The sheer quantity of beads available to purchase is truly astounding – so as a beginner, where on earth do you begin? It really needn't be so baffling! To defy your state of discombobulation, we've compiled lists of common bead types, materials and finishes that you should expect to regularly find in the jewellery making world.
But it's not all about the type of bead! Product descriptions often describe the way beads they look after they've been formed, providing details on how they've been finished or what they've been coated with. Thus, here's a list of popular bead styles, explaining exactly what each term means.
Sometimes you'll come across the term 'AB' in the description of a bead – this stands from Aurora Borealis, so takes inspiration from the Northern Lights. This shiny coating is often also described as 'iridescent' as it reflects a radiant rainbow of colours as the light hits it at different angles.
Constructed from transparent glass, lined beads have their insides coated with colour to produce a dual-tone effect. There are two main types of lined beads: colour-lined and silver-lined. Colour-lined beads have opaque dye lined inner walls, while silver-lined beads have a mirror-like inside coating for a reflective effect.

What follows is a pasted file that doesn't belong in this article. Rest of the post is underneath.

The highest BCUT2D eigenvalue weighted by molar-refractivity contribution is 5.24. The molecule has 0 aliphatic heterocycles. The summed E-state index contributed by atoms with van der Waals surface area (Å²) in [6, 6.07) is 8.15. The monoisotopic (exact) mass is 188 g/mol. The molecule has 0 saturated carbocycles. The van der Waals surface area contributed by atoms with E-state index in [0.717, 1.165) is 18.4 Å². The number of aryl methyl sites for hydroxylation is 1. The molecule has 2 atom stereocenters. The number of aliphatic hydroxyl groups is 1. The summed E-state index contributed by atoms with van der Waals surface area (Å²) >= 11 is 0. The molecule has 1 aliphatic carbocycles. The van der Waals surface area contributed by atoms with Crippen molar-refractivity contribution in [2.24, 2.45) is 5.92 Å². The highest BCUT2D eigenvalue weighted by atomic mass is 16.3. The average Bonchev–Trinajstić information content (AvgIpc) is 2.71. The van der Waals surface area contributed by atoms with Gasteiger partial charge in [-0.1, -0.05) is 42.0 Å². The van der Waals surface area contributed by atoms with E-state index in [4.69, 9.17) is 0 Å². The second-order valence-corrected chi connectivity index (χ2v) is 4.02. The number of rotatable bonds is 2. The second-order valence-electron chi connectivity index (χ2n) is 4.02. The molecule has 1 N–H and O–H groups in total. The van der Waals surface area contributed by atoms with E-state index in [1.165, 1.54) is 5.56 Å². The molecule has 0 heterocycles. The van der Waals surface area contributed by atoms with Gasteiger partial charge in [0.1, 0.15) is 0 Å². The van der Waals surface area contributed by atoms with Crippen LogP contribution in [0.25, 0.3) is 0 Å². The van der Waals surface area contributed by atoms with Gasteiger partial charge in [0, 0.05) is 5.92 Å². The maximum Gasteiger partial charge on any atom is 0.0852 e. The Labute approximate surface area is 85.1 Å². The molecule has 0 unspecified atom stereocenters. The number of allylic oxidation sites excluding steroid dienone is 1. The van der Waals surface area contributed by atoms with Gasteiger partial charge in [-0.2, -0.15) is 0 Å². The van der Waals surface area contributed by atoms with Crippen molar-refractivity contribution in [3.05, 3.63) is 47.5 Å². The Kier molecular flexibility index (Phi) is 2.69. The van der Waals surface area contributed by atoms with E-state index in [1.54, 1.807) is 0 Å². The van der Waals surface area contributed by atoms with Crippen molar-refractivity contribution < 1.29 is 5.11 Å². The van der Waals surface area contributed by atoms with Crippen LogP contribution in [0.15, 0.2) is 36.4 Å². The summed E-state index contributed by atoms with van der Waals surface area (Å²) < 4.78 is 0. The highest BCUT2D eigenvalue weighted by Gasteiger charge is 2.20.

Lustre beads have a distinct shiny finish with a pearl-like sheen, gleaming as they catch the light. These beads can be solid in colour, transparent or opaque, and have a transparent finish applied to them to produce the glossy effect.
Matte beads have an almost powdered texture and muted or frosted finish to hinder their ability to reflect light. These beads are mostly used to complement focal beads, to add another texture to projects, or to create jewellery pieces with a little quirk.
Metallic beads truly stand out from the crowd, offering a bright, vibrant finish. These beads aren't necessarily made of metal, but offer the visual characteristics of the material when coated with a metal-like glaze, usually a form of bake-on paint.
Opal beads have a cloudy, milky or translucent appearance with a sort of glow about them. Due to their ability to transmit light, they can feature small patches of shifting colour as the light moves through them.
Opaque beads are solid blocks of colour that don't transmit any light, usually featuring a shiny appearance with a gemstone-like finish.
Translucent beads are made from cloudy glass or acrylic that can transmit light, but aren't transparent enough to clearly see through them.
Transparent beads are made from glass or acrylic that transmits light truly and purely, allowing you to see directly through them – even if they're coloured!